Without question, Milestone Zack Britton was the best of the bunch and Mr. Must Have. A flamethrower with an Outlier sinker, Britton boasts a stock 120 H/9 that shrivels your opponent’s PCI to nothing. Hard to square up and flat out untouchable in the right hands, Britton wasn’t only the best boss, he’s one of the best relievers in the game and should be for quite a while. I fully expect to use this card for the next couple months. There aren’t a ton of viable lefty relievers in the game at the moment. There will certainly be more competition from guys we know are in the game already, as well as possible surprises, but Britton has so much going for him that it wouldn’t shock me if he was in bullpens for most of the year. If you didn’t end up picking Britton, I highly recommend buying him off the market sooner or later.

Spring Cleanup Program - Breakout Eddie Mathews

For me, the second best boss was Breakout Eddie Mathews. This is a card that has been a popular fixture in DD for several years now and certainly didn’t disappoint here. I think the argument was close between Mathews and Ernie Banks, but I gave the edge to Eddie solely due to defense. Not because he’s higher rated — he’s not. But Banks is quite slow and that definitely plays a factor at SS. Mathews featured pretty balanced hitting across the board. In fact, he hits for quite a bit more power against LHP than RHP, which helps his viability and reduces the need to platoon.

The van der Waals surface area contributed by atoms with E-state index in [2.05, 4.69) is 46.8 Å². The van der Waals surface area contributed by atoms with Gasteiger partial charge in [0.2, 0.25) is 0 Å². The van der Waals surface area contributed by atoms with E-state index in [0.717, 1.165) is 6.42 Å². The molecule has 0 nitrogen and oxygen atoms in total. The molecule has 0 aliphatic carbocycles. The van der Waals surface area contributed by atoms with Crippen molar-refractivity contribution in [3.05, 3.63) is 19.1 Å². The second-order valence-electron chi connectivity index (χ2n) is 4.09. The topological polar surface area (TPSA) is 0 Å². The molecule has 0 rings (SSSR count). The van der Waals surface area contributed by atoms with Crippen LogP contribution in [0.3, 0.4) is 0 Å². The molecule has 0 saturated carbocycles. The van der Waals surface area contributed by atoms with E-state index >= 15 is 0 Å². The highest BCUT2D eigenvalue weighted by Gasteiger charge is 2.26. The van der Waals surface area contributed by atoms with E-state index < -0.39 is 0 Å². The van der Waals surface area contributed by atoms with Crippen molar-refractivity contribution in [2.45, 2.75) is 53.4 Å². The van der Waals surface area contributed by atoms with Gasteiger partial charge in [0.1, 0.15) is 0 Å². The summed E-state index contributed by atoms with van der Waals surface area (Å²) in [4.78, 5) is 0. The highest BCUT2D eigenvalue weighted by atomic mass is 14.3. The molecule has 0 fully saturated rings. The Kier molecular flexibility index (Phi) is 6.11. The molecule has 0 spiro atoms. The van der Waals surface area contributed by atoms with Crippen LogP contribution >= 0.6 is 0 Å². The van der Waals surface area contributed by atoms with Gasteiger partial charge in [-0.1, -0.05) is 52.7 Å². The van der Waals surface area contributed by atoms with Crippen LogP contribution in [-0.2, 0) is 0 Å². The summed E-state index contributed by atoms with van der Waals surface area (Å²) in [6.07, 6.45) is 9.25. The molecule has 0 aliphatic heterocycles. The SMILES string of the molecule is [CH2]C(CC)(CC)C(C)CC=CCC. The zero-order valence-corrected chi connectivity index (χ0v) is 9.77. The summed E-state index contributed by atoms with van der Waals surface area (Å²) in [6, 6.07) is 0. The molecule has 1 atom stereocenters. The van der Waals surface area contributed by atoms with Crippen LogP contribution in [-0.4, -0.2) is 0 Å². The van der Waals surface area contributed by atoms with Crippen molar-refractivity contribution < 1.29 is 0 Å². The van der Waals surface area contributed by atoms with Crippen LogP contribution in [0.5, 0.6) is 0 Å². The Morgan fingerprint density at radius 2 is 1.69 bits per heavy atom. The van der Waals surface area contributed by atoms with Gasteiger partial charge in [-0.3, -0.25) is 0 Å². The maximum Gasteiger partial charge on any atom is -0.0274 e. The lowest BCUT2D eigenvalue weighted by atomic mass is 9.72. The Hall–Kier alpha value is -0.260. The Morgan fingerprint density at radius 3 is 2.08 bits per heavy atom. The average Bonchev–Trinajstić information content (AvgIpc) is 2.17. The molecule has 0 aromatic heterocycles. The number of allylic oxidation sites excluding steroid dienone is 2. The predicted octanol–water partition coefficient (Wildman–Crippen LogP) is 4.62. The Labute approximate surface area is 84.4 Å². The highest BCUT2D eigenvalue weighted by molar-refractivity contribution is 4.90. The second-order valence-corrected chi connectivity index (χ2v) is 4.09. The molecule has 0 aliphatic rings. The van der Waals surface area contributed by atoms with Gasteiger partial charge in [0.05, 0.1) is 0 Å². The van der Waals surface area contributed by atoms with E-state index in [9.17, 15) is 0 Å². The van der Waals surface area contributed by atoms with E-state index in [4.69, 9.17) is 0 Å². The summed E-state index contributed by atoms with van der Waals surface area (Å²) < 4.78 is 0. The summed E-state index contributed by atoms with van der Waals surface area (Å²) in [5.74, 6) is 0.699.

This is the quintessential All-Star difficulty masher. On Hall of Fame and above, the 80s contact might hamper him a bit, but I still think he’s plenty good there. Defense doesn’t really matter at the infield corners, and his 53 speed won’t clog your basepaths. Unsurprisingly, I took Britton and Mathews with my respective packs.

Spring Cleanup Program - All-Star Ernie Banks

Coming in a close third is the aforementioned Mr. Cub himself. This Banks card is really good and always is, but as mentioned, his lack of speed makes him less desirable to me. His actual fielding stats are plenty decent, though he is unable to cross into diamond territory even at Parallel 5. But that stock 50 speed scares me and even at 55 doesn’t excite me much in the middle infield. The only positions I really care about defense are middle infield and the outfield positions, and it’s almost always speed I’m looking at.

Featuring reverse splits of his own in the power department, Banks features a bit less in the contact against righties, which certainly hurts at higher levels. That said, if you can stomach watching Banks struggle to get to balls that speedier shortstops will flag down, then watching the bombs fly out of the park off his bat might be good enough. And let’s be honest, until and unless SDS patches the Superman dives, Banks might actually play significantly better defense than his attributes suggest.

Spring Cleanup Program - 2nd Half Heroes David Justice

Lagging behind a bit due to scary slow speed, 2nd Half David Justice climbs his way onto the board. In a way I don’t think there’s much to say about this card. He has very good hitting stats with decent fielding but atrocious speed in the outfield. Even the biggest David Justice fans might find themselves struggling to justify him running around LF. Justice might hit his share of bombs and extra-base hits, but he’s going to give up even more as he fails to reach balls in the gap and makes fairly weak throws to the plate. Start him in the outfield at your own risk. However, I think he is a very good bench bat, especially at this point in the year. If you somehow didn’t have the advantage to line him up against a RHP, it’s actually fine because he has good reverse splits.